Wednesday, June 27, 2007

being an artist

Whitney Smith is an American ceramicist and has a fascinating blog called "This Artist's Life" Recently Whitney has been blogging about the progress of a "Five figure order" with all it's trails and tribulations. This is interesting reading for anyone who is, or wants to become a professional artist.

For a long time I felt that being an artist wasn't a "Real" job, and needed to justify my profession to myself and others when I was asked about it. Once I quit the last of my part-time jobs and decided I had to make a weekly wage with art I began to pay attention to all the parts of the artist job that I had previously let slide.

My least favourite part of being an artist is publicity but I realized that without being good at this I would not make it as an artist. So.... I picked my lovely sister's brains about how to present myself to galleries and what direction to take within the esoteric area of art pottery. I learnt how to use Photoshop and paid for professional photos. And did the nerve-wracking horrible business of approaching people I didn't know by e-mail or in person with my photos and seeing if they were interested in my work. Every time I steel myself to walk into a gallery, feeling like a total dag, I remind myself that there are parts of every job that are horrible and being professional means that you become good at all parts of your job.

The top three things I have learnt over the years are....
1. Don't go banging your head against a brick wall or always go through the door that's open. - No matter how good a gallery is or how much you want your work to be there it is no use persevering with things that are a bad fit.

2.Excellent photographs are the best money you will ever spend.
-More than anything else it is good photos that have got me more work.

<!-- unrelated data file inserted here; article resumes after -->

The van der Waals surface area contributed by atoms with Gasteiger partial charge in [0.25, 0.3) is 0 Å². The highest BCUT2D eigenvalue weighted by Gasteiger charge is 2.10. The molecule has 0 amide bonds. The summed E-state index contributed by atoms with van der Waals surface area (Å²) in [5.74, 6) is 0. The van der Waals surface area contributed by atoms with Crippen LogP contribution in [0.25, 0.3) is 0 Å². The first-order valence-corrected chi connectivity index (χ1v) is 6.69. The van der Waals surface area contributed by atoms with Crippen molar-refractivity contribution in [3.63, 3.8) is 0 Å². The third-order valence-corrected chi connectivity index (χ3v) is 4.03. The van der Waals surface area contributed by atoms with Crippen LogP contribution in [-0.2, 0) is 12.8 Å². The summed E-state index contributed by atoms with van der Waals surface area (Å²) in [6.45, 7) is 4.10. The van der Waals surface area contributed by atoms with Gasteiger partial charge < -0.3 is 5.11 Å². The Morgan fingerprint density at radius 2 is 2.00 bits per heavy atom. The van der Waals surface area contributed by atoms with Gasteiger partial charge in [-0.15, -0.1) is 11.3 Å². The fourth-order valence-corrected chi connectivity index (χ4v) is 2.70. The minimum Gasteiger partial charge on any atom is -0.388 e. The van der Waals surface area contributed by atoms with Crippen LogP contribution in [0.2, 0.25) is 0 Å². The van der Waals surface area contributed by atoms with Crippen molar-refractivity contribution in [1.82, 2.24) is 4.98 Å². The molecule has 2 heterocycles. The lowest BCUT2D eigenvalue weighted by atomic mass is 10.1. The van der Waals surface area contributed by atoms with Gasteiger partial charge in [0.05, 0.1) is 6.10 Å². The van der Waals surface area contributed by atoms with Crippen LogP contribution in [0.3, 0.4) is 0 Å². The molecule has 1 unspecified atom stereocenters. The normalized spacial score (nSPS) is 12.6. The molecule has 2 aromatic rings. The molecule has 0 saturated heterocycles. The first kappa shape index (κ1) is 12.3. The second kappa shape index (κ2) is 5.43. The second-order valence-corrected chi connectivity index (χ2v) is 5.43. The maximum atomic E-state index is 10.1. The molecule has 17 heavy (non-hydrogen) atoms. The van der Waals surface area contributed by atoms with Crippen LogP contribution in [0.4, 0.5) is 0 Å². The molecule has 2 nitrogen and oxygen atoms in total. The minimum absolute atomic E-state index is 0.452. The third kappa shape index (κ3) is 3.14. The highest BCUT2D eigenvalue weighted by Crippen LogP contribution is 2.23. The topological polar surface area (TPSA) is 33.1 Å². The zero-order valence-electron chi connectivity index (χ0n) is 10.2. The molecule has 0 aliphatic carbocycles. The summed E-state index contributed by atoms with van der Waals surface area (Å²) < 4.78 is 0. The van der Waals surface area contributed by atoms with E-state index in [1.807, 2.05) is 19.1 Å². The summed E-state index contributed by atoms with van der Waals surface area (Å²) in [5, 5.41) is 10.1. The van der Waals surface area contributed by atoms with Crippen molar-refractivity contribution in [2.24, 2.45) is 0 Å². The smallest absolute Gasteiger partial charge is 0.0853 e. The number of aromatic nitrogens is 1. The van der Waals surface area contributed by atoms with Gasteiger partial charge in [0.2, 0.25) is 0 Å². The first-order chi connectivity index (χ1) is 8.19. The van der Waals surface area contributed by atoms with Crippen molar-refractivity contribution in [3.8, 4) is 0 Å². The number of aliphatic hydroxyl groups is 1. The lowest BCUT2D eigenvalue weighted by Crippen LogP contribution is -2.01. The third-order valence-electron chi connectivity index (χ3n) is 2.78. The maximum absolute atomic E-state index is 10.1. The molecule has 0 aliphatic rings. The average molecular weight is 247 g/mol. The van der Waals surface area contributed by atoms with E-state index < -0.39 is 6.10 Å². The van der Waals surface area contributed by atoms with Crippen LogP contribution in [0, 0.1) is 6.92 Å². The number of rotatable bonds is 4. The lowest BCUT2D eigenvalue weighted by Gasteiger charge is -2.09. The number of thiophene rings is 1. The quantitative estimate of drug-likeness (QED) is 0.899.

3.Make your work for yourself.
I took a while to learn this as time after time I took commissions to make items I really didn't like so I could be in a show or gallery that offered me a spot. Now I only make things that I like, they are better works and easier to make, things go more smoothly when you are inspired.

This is a commission that I recenly loved doing. I based the shape on a 1930's shape that I saw in a photo of Virginia Woolf's house "Charleston".


Florence said...

thanks for the good advice, Shannon. It encourages me to keep on with my style even though it is more restrained that most of the currently popular types of toys.



Chi Le (aka Peppa) said...

Isn't Whitney's blog great? Thanks for your three advises. The thought of cold-selling makes me cringe too.

TG said...

You are now a superstar of networking, evidenced by your recent visit to a VERY exclusive gallery - who invited you to exhibit on the basis of a 10 minute conversation and a quick look at a photo of your work!

laissezfaire said...

Hi Shannon, I stumbled upon your blog and really like the honesty and advice you gave on this post. Thanks! Will be checking in often. =)